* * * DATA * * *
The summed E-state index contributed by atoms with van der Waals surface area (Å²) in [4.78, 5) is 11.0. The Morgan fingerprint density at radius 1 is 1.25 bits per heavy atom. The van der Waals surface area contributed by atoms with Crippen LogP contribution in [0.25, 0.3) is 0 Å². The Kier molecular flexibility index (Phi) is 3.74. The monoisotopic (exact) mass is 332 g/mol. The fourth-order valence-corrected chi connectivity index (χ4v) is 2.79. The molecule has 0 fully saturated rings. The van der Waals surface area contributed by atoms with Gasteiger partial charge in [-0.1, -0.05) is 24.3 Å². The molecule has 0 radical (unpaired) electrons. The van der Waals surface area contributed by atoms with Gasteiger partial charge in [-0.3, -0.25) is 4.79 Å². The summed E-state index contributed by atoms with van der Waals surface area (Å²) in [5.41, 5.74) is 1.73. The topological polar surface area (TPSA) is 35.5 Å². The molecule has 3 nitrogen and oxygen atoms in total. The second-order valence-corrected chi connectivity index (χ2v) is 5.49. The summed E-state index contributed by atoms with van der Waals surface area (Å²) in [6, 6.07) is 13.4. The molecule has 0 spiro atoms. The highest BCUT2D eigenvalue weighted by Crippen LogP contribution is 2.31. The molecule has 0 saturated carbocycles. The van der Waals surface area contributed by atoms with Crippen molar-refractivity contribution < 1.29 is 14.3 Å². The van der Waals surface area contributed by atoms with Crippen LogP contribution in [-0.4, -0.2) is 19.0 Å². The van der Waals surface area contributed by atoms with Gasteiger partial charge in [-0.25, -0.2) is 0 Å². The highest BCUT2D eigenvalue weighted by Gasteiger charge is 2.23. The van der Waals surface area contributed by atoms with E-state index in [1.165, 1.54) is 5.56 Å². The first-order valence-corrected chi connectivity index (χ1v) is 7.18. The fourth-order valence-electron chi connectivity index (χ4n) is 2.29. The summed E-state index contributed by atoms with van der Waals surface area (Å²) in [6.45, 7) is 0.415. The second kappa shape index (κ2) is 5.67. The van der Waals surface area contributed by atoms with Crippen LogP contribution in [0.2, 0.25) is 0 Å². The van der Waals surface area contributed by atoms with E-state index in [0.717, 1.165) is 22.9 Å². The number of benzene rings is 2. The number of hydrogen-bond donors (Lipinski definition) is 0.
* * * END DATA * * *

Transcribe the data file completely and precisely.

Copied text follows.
The summed E-state index contributed by atoms with van der Waals surface area (Å²) in [4.78, 5) is 11.0. The Morgan fingerprint density at radius 1 is 1.25 bits per heavy atom. The van der Waals surface area contributed by atoms with Crippen LogP contribution in [0.25, 0.3) is 0 Å². The Kier molecular flexibility index (Phi) is 3.74. The monoisotopic (exact) mass is 332 g/mol. The fourth-order valence-corrected chi connectivity index (χ4v) is 2.79. The molecule has 0 fully saturated rings. The van der Waals surface area contributed by atoms with Gasteiger partial charge in [-0.1, -0.05) is 24.3 Å². The molecule has 0 radical (unpaired) electrons. The van der Waals surface area contributed by atoms with Gasteiger partial charge in [-0.3, -0.25) is 4.79 Å². The summed E-state index contributed by atoms with van der Waals surface area (Å²) in [5.41, 5.74) is 1.73. The topological polar surface area (TPSA) is 35.5 Å². The molecule has 3 nitrogen and oxygen atoms in total. The second-order valence-corrected chi connectivity index (χ2v) is 5.49. The summed E-state index contributed by atoms with van der Waals surface area (Å²) in [6, 6.07) is 13.4. The molecule has 0 spiro atoms. The highest BCUT2D eigenvalue weighted by Crippen LogP contribution is 2.31. The molecule has 0 saturated carbocycles. The van der Waals surface area contributed by atoms with Crippen molar-refractivity contribution < 1.29 is 14.3 Å². The van der Waals surface area contributed by atoms with Crippen LogP contribution in [-0.4, -0.2) is 19.0 Å². The van der Waals surface area contributed by atoms with Gasteiger partial charge in [-0.25, -0.2) is 0 Å². The highest BCUT2D eigenvalue weighted by Gasteiger charge is 2.23. The van der Waals surface area contributed by atoms with E-state index in [1.165, 1.54) is 5.56 Å². The first-order valence-corrected chi connectivity index (χ1v) is 7.18. The fourth-order valence-electron chi connectivity index (χ4n) is 2.29. The summed E-state index contributed by atoms with van der Waals surface area (Å²) in [6.45, 7) is 0.415. The second kappa shape index (κ2) is 5.67. The van der Waals surface area contributed by atoms with Crippen LogP contribution in [0.2, 0.25) is 0 Å². The van der Waals surface area contributed by atoms with E-state index in [0.717, 1.165) is 22.9 Å². The number of benzene rings is 2. The number of hydrogen-bond donors (Lipinski definition) is 0.